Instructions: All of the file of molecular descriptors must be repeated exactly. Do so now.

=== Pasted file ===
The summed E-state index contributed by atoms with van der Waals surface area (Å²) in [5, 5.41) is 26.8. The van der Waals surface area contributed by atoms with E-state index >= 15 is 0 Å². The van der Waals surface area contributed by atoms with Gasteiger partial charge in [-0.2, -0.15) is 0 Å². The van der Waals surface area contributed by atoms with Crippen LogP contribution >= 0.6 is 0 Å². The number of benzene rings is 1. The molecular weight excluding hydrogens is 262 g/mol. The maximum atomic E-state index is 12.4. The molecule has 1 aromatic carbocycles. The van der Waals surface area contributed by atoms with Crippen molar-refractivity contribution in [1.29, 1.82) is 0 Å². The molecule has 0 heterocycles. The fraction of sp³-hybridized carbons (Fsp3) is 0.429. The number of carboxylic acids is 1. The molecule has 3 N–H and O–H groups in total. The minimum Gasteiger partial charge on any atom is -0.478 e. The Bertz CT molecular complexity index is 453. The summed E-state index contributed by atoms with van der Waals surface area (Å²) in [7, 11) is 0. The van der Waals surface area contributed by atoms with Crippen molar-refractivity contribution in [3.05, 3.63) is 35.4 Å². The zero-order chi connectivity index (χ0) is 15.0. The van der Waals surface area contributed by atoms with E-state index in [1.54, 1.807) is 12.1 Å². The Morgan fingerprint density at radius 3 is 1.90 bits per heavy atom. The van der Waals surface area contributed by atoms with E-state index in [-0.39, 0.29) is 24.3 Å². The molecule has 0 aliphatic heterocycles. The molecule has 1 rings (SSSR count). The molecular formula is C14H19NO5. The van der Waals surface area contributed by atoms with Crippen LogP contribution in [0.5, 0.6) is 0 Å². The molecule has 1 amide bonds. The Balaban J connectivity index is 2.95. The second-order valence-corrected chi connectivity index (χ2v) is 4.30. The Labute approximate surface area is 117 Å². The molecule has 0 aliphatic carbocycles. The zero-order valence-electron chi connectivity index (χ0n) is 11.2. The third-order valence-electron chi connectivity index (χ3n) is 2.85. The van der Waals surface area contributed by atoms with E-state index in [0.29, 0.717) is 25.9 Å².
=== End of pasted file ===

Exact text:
The summed E-state index contributed by atoms with van der Waals surface area (Å²) in [5, 5.41) is 26.8. The van der Waals surface area contributed by atoms with E-state index >= 15 is 0 Å². The van der Waals surface area contributed by atoms with Gasteiger partial charge in [-0.2, -0.15) is 0 Å². The van der Waals surface area contributed by atoms with Crippen LogP contribution >= 0.6 is 0 Å². The number of benzene rings is 1. The molecular weight excluding hydrogens is 262 g/mol. The maximum atomic E-state index is 12.4. The molecule has 1 aromatic carbocycles. The van der Waals surface area contributed by atoms with Crippen molar-refractivity contribution in [1.29, 1.82) is 0 Å². The molecule has 0 heterocycles. The fraction of sp³-hybridized carbons (Fsp3) is 0.429. The number of carboxylic acids is 1. The molecule has 3 N–H and O–H groups in total. The minimum Gasteiger partial charge on any atom is -0.478 e. The Bertz CT molecular complexity index is 453. The summed E-state index contributed by atoms with van der Waals surface area (Å²) in [7, 11) is 0. The van der Waals surface area contributed by atoms with Crippen molar-refractivity contribution in [3.05, 3.63) is 35.4 Å². The zero-order chi connectivity index (χ0) is 15.0. The van der Waals surface area contributed by atoms with E-state index in [1.54, 1.807) is 12.1 Å². The Morgan fingerprint density at radius 3 is 1.90 bits per heavy atom. The van der Waals surface area contributed by atoms with E-state index in [-0.39, 0.29) is 24.3 Å². The molecule has 0 aliphatic heterocycles. The molecule has 1 rings (SSSR count). The molecular formula is C14H19NO5. The van der Waals surface area contributed by atoms with Crippen LogP contribution in [0.5, 0.6) is 0 Å². The molecule has 1 amide bonds. The Balaban J connectivity index is 2.95. The second-order valence-corrected chi connectivity index (χ2v) is 4.30. The Labute approximate surface area is 117 Å². The molecule has 0 aliphatic carbocycles. The zero-order valence-electron chi connectivity index (χ0n) is 11.2. The third-order valence-electron chi connectivity index (χ3n) is 2.85. The van der Waals surface area contributed by atoms with E-state index in [0.29, 0.717) is 25.9 Å².